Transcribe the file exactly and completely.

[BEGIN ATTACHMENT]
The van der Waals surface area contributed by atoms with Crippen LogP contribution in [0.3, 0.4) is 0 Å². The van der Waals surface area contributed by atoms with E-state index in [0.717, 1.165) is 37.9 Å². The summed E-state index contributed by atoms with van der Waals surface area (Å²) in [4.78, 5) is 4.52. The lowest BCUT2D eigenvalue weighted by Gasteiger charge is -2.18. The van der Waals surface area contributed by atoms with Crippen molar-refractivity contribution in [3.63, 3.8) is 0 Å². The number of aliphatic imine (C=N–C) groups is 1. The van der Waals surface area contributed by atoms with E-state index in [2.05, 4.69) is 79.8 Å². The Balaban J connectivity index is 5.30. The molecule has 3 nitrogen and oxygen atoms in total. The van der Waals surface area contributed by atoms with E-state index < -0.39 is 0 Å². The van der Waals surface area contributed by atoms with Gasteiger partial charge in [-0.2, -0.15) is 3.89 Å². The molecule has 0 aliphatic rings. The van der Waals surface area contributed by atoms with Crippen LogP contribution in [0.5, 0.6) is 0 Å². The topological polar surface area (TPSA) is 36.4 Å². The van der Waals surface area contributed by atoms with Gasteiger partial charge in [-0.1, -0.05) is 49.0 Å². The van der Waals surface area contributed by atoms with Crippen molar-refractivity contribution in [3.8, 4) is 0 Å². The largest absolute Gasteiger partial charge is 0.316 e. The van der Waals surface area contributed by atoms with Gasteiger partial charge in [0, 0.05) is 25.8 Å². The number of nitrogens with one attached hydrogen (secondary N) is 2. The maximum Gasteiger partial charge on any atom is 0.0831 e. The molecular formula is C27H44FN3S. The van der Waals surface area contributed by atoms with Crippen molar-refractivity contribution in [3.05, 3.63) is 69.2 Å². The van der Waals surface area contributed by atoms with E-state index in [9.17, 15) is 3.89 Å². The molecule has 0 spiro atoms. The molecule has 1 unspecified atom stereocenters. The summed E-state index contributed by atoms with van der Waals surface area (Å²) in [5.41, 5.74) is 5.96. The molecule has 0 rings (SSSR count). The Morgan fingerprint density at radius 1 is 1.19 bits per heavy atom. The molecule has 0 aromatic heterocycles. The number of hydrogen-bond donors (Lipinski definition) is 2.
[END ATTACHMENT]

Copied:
The van der Waals surface area contributed by atoms with Crippen LogP contribution in [0.3, 0.4) is 0 Å². The van der Waals surface area contributed by atoms with E-state index in [0.717, 1.165) is 37.9 Å². The summed E-state index contributed by atoms with van der Waals surface area (Å²) in [4.78, 5) is 4.52. The lowest BCUT2D eigenvalue weighted by Gasteiger charge is -2.18. The van der Waals surface area contributed by atoms with Crippen molar-refractivity contribution in [3.63, 3.8) is 0 Å². The number of aliphatic imine (C=N–C) groups is 1. The van der Waals surface area contributed by atoms with E-state index in [2.05, 4.69) is 79.8 Å². The Balaban J connectivity index is 5.30. The molecule has 3 nitrogen and oxygen atoms in total. The van der Waals surface area contributed by atoms with E-state index < -0.39 is 0 Å². The van der Waals surface area contributed by atoms with Gasteiger partial charge in [-0.2, -0.15) is 3.89 Å². The molecule has 0 aliphatic rings. The van der Waals surface area contributed by atoms with Crippen LogP contribution in [0.5, 0.6) is 0 Å². The topological polar surface area (TPSA) is 36.4 Å². The van der Waals surface area contributed by atoms with Gasteiger partial charge in [-0.1, -0.05) is 49.0 Å². The van der Waals surface area contributed by atoms with Crippen molar-refractivity contribution in [3.8, 4) is 0 Å². The largest absolute Gasteiger partial charge is 0.316 e. The van der Waals surface area contributed by atoms with Gasteiger partial charge in [0, 0.05) is 25.8 Å². The number of nitrogens with one attached hydrogen (secondary N) is 2. The maximum Gasteiger partial charge on any atom is 0.0831 e. The molecular formula is C27H44FN3S. The van der Waals surface area contributed by atoms with Crippen molar-refractivity contribution in [3.05, 3.63) is 69.2 Å². The van der Waals surface area contributed by atoms with E-state index in [9.17, 15) is 3.89 Å². The molecule has 0 spiro atoms. The molecule has 1 unspecified atom stereocenters. The summed E-state index contributed by atoms with van der Waals surface area (Å²) in [5.41, 5.74) is 5.96. The molecule has 0 rings (SSSR count). The Morgan fingerprint density at radius 1 is 1.19 bits per heavy atom. The molecule has 0 aromatic heterocycles. The number of hydrogen-bond donors (Lipinski definition) is 2.